9/16/16:  Apple’s iPhone 7 & 7 Plus will be available for sale.  New features include trading the headphone jack for (included) Lightning EarPods, expressive messaging (animated backgrounds for e-mail messages), water resistance and improved cameras (wider f/1.8 aperature to capture more light, 6-element lens, 12 megapixel sensors, quad-LED True Tone flash, compensation for flickering lights, low light capabilities, wide color capture and optical image stabilization.  The Plus will have two cameras, one with a wide-angle lens, the other with a 56mm telephoto lens, both with zoom.  Camera enthusiasts will be pleased, others maybe not so much a reason to upgrade from the 6. And it’s waterproof.  The iPhone 7 and iPhone 7 Plus both received an IP67 rating, which means the phones can survive being dropped in water up to 1 meter in depth for 30 minutes. It also means they are completely dust resistant to survive Burning Man and other dry, dusty environments  as well. How do they do this?  Actually, the old tech way, with o-ring washers and glue tape.   But, despite the IP67 rating for both new models, Apple makes clear that "liquid damage is not covered under warranty" and lists a number of forbidden pursuits for you and your new iPhone 7 or 7 Plus.  So, you may take your phone for a bike ride in the rain, as they show in their commercial, but don’t expect it to be replaced if it’s damaged by water!  This is the same for all manufacturers, including Samsung.  And don’t try to fool them - they even place small stickers inside the phone that bleed when exposed to water, so they’ll know exactly how the damage occurs.  So this doesn’t mean that you should shower, swim, surf or water ski with it.  Or that it’s toilet-proof.  And that, if it does get wet, you should use the standard de-watering procedures you would have used for a non-waterproof phone (see TIPS), don’t just shake it off and then turn it back on. And Apple recommends waiting at least 5 hours before attempting to plug it in electrically and recharge it.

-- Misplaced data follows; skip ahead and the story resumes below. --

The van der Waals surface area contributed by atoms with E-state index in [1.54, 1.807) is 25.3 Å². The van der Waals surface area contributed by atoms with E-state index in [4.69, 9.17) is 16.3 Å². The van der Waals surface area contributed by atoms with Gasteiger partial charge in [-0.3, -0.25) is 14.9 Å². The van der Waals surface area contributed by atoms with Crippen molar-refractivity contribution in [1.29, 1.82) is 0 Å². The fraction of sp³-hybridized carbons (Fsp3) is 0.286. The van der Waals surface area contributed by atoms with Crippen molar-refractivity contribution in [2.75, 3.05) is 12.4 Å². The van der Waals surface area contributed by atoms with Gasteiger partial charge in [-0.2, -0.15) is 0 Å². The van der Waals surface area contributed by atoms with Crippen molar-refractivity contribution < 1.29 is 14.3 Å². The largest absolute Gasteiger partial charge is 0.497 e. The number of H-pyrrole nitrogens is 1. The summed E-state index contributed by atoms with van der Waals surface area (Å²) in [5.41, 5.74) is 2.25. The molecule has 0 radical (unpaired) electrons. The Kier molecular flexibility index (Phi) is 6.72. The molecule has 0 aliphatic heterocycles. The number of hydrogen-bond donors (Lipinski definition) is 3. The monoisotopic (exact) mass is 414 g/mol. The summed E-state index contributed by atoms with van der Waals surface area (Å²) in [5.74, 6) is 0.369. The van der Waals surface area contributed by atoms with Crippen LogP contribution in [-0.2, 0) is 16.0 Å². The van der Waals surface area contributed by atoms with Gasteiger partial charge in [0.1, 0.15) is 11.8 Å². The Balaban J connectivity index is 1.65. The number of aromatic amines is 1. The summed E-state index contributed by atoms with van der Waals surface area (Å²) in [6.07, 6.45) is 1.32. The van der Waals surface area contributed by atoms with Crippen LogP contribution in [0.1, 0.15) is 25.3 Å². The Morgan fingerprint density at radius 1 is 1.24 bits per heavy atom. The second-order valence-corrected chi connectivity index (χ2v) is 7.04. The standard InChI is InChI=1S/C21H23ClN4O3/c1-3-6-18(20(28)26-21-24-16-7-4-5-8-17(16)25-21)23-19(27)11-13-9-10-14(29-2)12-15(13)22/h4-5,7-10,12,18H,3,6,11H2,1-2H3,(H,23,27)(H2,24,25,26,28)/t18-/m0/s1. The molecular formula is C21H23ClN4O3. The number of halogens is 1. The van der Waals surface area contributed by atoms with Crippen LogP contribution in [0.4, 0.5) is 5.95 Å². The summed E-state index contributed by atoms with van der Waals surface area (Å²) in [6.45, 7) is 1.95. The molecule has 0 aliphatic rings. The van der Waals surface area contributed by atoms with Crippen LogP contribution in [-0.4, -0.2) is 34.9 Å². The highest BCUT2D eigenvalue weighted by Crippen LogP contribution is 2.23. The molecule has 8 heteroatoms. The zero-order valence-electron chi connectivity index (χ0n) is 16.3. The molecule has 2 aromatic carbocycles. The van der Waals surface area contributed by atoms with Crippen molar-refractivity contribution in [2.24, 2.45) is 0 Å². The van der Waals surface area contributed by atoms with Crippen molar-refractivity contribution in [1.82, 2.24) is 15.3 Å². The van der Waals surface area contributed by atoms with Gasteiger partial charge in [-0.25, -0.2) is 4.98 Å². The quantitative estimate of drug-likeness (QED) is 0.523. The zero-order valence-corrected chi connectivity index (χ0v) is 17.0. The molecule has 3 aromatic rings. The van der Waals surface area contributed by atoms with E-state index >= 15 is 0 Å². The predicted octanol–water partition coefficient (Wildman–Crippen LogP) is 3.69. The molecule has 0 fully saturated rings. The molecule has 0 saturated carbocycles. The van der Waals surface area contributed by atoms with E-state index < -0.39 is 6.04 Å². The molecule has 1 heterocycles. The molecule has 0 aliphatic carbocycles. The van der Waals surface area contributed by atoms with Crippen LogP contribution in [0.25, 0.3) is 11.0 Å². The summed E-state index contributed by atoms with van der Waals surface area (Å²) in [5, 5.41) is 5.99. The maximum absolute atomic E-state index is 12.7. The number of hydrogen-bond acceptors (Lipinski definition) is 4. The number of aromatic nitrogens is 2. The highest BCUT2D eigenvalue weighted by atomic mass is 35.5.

9/13/16:  Apple’s iOS 10 Sierra is released.  See the Mac page for more. And this tech review of the top 25 features.